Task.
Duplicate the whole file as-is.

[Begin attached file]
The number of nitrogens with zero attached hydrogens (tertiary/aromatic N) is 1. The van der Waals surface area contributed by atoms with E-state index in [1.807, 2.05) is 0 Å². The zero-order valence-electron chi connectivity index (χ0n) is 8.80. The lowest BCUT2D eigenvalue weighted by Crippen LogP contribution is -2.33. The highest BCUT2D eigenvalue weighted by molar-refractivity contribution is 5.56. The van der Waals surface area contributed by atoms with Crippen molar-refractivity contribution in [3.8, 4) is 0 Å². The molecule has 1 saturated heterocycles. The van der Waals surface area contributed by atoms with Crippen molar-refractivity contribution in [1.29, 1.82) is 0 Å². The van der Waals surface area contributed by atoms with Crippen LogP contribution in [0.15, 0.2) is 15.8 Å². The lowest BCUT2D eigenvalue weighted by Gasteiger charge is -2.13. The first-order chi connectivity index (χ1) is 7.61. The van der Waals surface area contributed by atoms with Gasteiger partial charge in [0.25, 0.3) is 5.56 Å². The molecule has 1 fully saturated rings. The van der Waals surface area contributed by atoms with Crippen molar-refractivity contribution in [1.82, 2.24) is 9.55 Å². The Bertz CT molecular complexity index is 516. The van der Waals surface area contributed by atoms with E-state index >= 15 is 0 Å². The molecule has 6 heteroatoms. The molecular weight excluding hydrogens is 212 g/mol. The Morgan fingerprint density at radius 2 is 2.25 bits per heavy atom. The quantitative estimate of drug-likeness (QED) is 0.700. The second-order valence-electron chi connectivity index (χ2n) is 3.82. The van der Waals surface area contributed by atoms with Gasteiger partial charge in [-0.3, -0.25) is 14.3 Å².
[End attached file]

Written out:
The number of nitrogens with zero attached hydrogens (tertiary/aromatic N) is 1. The van der Waals surface area contributed by atoms with E-state index in [1.807, 2.05) is 0 Å². The zero-order valence-electron chi connectivity index (χ0n) is 8.80. The lowest BCUT2D eigenvalue weighted by Crippen LogP contribution is -2.33. The highest BCUT2D eigenvalue weighted by molar-refractivity contribution is 5.56. The van der Waals surface area contributed by atoms with Crippen molar-refractivity contribution in [3.8, 4) is 0 Å². The molecule has 1 saturated heterocycles. The van der Waals surface area contributed by atoms with Crippen molar-refractivity contribution in [1.29, 1.82) is 0 Å². The van der Waals surface area contributed by atoms with Crippen LogP contribution in [0.15, 0.2) is 15.8 Å². The lowest BCUT2D eigenvalue weighted by Gasteiger charge is -2.13. The first-order chi connectivity index (χ1) is 7.61. The van der Waals surface area contributed by atoms with Gasteiger partial charge in [0.25, 0.3) is 5.56 Å². The molecule has 1 fully saturated rings. The van der Waals surface area contributed by atoms with Crippen molar-refractivity contribution in [1.82, 2.24) is 9.55 Å². The Bertz CT molecular complexity index is 516. The van der Waals surface area contributed by atoms with E-state index >= 15 is 0 Å². The molecule has 6 heteroatoms. The molecular weight excluding hydrogens is 212 g/mol. The Morgan fingerprint density at radius 2 is 2.25 bits per heavy atom. The quantitative estimate of drug-likeness (QED) is 0.700. The second-order valence-electron chi connectivity index (χ2n) is 3.82. The van der Waals surface area contributed by atoms with Gasteiger partial charge in [-0.3, -0.25) is 14.3 Å².